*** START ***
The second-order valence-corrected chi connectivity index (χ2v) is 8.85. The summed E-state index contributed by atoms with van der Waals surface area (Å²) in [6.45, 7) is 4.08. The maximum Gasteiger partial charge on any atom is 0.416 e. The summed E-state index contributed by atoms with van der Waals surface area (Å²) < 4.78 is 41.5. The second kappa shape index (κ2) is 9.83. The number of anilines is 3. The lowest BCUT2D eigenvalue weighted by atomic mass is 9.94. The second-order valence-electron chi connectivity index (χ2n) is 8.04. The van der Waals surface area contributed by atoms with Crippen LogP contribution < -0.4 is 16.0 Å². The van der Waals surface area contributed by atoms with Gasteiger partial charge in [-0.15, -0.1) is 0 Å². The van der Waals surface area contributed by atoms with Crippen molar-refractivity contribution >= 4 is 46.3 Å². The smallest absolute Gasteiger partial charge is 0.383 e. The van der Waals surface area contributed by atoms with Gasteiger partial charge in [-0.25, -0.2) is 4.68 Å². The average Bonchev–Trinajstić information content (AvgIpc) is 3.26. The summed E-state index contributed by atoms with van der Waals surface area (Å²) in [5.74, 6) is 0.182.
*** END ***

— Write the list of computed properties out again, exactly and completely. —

The second-order valence-corrected chi connectivity index (χ2v) is 8.85. The summed E-state index contributed by atoms with van der Waals surface area (Å²) in [6.45, 7) is 4.08. The maximum Gasteiger partial charge on any atom is 0.416 e. The summed E-state index contributed by atoms with van der Waals surface area (Å²) < 4.78 is 41.5. The second kappa shape index (κ2) is 9.83. The number of anilines is 3. The lowest BCUT2D eigenvalue weighted by atomic mass is 9.94. The second-order valence-electron chi connectivity index (χ2n) is 8.04. The van der Waals surface area contributed by atoms with Crippen LogP contribution < -0.4 is 16.0 Å². The van der Waals surface area contributed by atoms with Gasteiger partial charge in [-0.15, -0.1) is 0 Å². The van der Waals surface area contributed by atoms with Crippen molar-refractivity contribution >= 4 is 46.3 Å². The smallest absolute Gasteiger partial charge is 0.383 e. The van der Waals surface area contributed by atoms with Gasteiger partial charge in [-0.25, -0.2) is 4.68 Å². The average Bonchev–Trinajstić information content (AvgIpc) is 3.26. The summed E-state index contributed by atoms with van der Waals surface area (Å²) in [5.74, 6) is 0.182.